Saturday, July 21, 2018

The Late Great Shinobu Hashimoto

Shinobu Hashimoto and Akira Kurosawa
Shinobu Hashimoto, the screenwriter known for his collaborations with Akira Kurosawa (including Rashômon, Seven Samurai, Throne of Blood, and The Hidden Fortress) as well as his work with other directors, died on July 19 2018. He was 100 years old.

Shinobu Hashimoto was born in in the Hyogo Prefecture of Japan on April 18 1918. He enlisted in the Japanese army in 1938, but contracted tuberculosis while still training. He spent the next four years recuperating in a veteran's sanitarium. It was while he was recuperating that another patient gave him a film magazine, spurring his interest in film. He corresponded with director Mansaku Itami, who became his mentor. Mr. Hashimoto was working for a munitions company when one of his screenplays, Rashômon (1950), found its way to director Akira Kurosawa. This began a series of collaborations that would span the next twenty years.

In the Fifties Mr. Hashimoto wrote or co-wrote the screen plays for such films as Ikiru (1952), Seven Samurai (1954), Throne of Blood (1957), The Hidden Fortress (1958), The Chase (1958), Summer Clouds (1958), and The Bad Sleep Well (1960). He directed his first film, I Want to Be a Shellfish (1959), for which he also wrote the screenplay.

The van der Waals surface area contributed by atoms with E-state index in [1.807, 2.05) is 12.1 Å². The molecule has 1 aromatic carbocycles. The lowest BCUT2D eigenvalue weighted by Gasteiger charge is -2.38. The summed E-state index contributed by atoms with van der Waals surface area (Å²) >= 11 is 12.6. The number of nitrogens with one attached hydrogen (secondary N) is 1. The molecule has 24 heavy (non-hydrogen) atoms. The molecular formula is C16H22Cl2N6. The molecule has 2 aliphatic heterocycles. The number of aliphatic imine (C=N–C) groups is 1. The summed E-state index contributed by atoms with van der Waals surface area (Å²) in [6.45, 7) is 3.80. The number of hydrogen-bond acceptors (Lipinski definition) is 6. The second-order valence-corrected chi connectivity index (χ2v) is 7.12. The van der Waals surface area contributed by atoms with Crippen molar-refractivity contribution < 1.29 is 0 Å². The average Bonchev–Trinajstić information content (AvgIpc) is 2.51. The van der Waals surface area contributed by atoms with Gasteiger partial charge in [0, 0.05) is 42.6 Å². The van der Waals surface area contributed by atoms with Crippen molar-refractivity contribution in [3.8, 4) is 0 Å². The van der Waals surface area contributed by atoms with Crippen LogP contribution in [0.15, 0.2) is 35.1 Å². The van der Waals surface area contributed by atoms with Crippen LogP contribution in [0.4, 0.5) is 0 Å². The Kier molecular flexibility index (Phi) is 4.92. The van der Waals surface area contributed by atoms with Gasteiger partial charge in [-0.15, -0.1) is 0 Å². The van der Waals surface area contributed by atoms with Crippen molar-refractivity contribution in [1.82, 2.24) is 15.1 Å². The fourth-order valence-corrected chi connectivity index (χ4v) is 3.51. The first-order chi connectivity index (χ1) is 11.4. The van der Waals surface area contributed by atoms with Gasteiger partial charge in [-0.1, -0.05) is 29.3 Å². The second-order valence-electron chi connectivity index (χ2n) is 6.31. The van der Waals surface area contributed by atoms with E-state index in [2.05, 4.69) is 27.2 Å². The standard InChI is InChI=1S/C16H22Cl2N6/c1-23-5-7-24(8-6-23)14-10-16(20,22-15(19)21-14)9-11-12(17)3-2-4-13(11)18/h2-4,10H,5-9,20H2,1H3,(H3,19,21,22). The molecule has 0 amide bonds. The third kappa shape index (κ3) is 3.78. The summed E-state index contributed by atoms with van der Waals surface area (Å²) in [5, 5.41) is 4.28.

In the Sixties Shinobu Hashimoto wrote or co-wrote such films as Zero Focus (1961), Seppuku (1962), Brand of Evil (1964), Revenge (1964), The Sword of Doom (1966), Samurai Rebellion (1967), Tenchu! (1969), and Dodes'ka-den (1970). He also wrote and directed the film Minami no kaze to nami (1961).

Shinobu Hashimoto continued writing screenplays into the Seventies and Eighties, including the screenplays for Yellow Dog (1973) and Tidal Wave (1973). He directed Lake of Illusions (1982)His last work was for a new version of I Want to Be a Shellfish released in 2008.

Shinobu Hashimoto was one of the greatest screenwriters of all time. While best known for his work with Akira Kurosawa, he was very much in demand and worked with many other directors, including Ishirō Honda, Masaki Kobayashi, and Mikio Naruse. His work, whether it was jidai-geki, Japanese noir, or straightforward drama, was always characterised by strong, fully realised characters. If Rashômon, Seven Samurai, Summer Clouds, and Seppuku are regarded as classics today, it is largely because of Mr. Hahsimoto's contributions to them. To this day his influence is still being felt on international cinema. 

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